The influenza A (H7N9) virus is one subgroup among the larger group of H7 viruses that normally circulate among birds. A number of human infections of the H7N9 virus have been reported in eastern China, mostly in the Yangtze River Delta region since late March 2013. Some of the patients have died of severe pneumonia brought on by the virus.
Hong Kong scientists studying the H7N9 bird flu virus said they had discovered another H7-type virus lurking in chickens in China.Thursday, 22 August, 2013, 8:46am 5 comments
H7N9, the bird flu strain that has health officials on edge, is now on Hong Kong's doorstep. A confirmed case in the Guangdong city of Huizhou , just 95 kilometres away, brings the inevitability of infections nearer. Precautionary checks of wet markets and people and poultry crossing from the mainland have been in place since March. Our government is doing its part to stave off the spread of a worrisome virus, but we also have an important role to play by using common sense and being vigilant.22 Aug 2013 - 2:42am
The bug - which infected 130 people on the mainland in March and April, killing more than 40 - may derive its speed from being more readily transmitted from birds to humans than other strains, including H5N1.20 Aug 2013 - 10:32am
The H7N9 bird flu that emerged on the mainland in March may be spreading through human faeces, as university researchers found the virus in the stools of four out of six people killed by the bug in Zhejiang .15 Aug 2013 - 8:15am 8 comments
A Chinese woman infected with the deadly H7N9 bird flu virus died of multiple organ failure, a Beijing hospital said, bringing the total fatalities from the disease to 45.
The 61-year-old tested positive for the virus on July 20 after she fell ill in Hebei province in northern China.13 Aug 2013 - 1:09pm
A top mainland respiratory disease expert rejected the need for a ban on live poultry shipments to Hong Kong to prevent the spread of H7N9 yesterday after Guangdong confirmed its first human case of the bird flu strain last week.13 Aug 2013 - 8:38am 4 comments
A poultry worker was confirmed as having contracted the deadly H7N9 bird flu virus, health officials said, the first case in the southern Guangdong province as nearby Hong Kong remained on alert.
The 51-year-old woman is in critical condition after she was admitted to hospital on August 3 following signs of a fever, the Guangdong Provincial Health Department said on Saturday.11 Aug 2013 - 3:03pm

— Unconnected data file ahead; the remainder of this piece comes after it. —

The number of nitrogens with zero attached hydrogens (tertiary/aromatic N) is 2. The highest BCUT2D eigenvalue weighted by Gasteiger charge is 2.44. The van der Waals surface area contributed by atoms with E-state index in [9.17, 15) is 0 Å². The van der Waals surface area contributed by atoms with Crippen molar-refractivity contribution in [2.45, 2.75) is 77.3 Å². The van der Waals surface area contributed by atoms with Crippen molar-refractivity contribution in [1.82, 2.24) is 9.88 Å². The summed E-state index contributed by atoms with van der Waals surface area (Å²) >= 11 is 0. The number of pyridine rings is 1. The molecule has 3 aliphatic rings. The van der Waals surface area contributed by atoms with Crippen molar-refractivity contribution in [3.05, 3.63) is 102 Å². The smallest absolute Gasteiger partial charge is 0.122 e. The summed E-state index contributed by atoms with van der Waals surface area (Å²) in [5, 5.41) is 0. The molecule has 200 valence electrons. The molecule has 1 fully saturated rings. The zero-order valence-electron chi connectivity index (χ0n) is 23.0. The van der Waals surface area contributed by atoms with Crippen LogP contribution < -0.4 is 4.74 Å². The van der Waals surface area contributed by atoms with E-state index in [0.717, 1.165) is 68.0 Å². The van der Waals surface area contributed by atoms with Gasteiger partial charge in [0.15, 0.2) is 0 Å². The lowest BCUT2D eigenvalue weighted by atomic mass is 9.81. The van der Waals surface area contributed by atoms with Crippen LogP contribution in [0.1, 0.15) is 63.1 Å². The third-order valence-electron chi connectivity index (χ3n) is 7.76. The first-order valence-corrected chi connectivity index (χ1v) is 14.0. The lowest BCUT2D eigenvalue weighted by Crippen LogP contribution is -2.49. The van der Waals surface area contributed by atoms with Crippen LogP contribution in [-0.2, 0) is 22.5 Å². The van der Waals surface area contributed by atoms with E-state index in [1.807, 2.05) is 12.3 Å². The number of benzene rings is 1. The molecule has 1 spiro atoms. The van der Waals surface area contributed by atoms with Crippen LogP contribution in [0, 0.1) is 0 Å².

Hong Kong may see its first H7N9 human infection within months now that a suspected case has emerged across the border in Guangdong province, the Centre for Health Protection says.10 Aug 2013 - 4:34am 1 comment
A group of scientists are proposing to conduct controversial experiments on the new H7N9 bird flu virus that may involve creating more potent strains to examine how they might spread among humans.9 Aug 2013 - 3:56am 4 comments
The development was “worrying” and should be closely watched, Chinese researchers said, but stressed that the virus, believed to jump from birds to people, was still not adept at spreading among humans.29 Aug 2013 - 4:13am
A Chinese woman who spent five weeks in intensive care with H7N9 bird flu has given birth to a girl in what was described as a “miracle” first, state media said on Friday.
Qiu Yan, 25, was five months pregnant when she was diagnosed with the virus in April, early in China’s human outbreak of the disease.19 Jul 2013 - 2:24pm 1 comment
Japan's health ministry has stepped up monitoring of the spread of the H7N9 flu virus after studies warned it could trigger a pandemic because Japanese people lack natural immunity.14 Jul 2013 - 6:30am
The death toll from the H7N9 bird flu outbreak in China has risen to 43, national health authorities said in their latest monthly update on the disease.11 Jul 2013 - 11:42pm
They based their conclusion on the fact that the virus has caused more human infections in a shorter period than any other bird flu virus, and that it has undergone genetic changes that suggested it is better adapted to infecting humans.2 Jul 2013 - 5:01am 2 comments
The deadly H7N9 strain of bird flu that broke out on the mainland in February appears to have died down in recent weeks but could strike again in the autumn if it follows the pattern of the H5N1 virus, University of Hong Kong researchers warn.
They called for vigilance to be maintained.25 Jun 2013 - 6:33am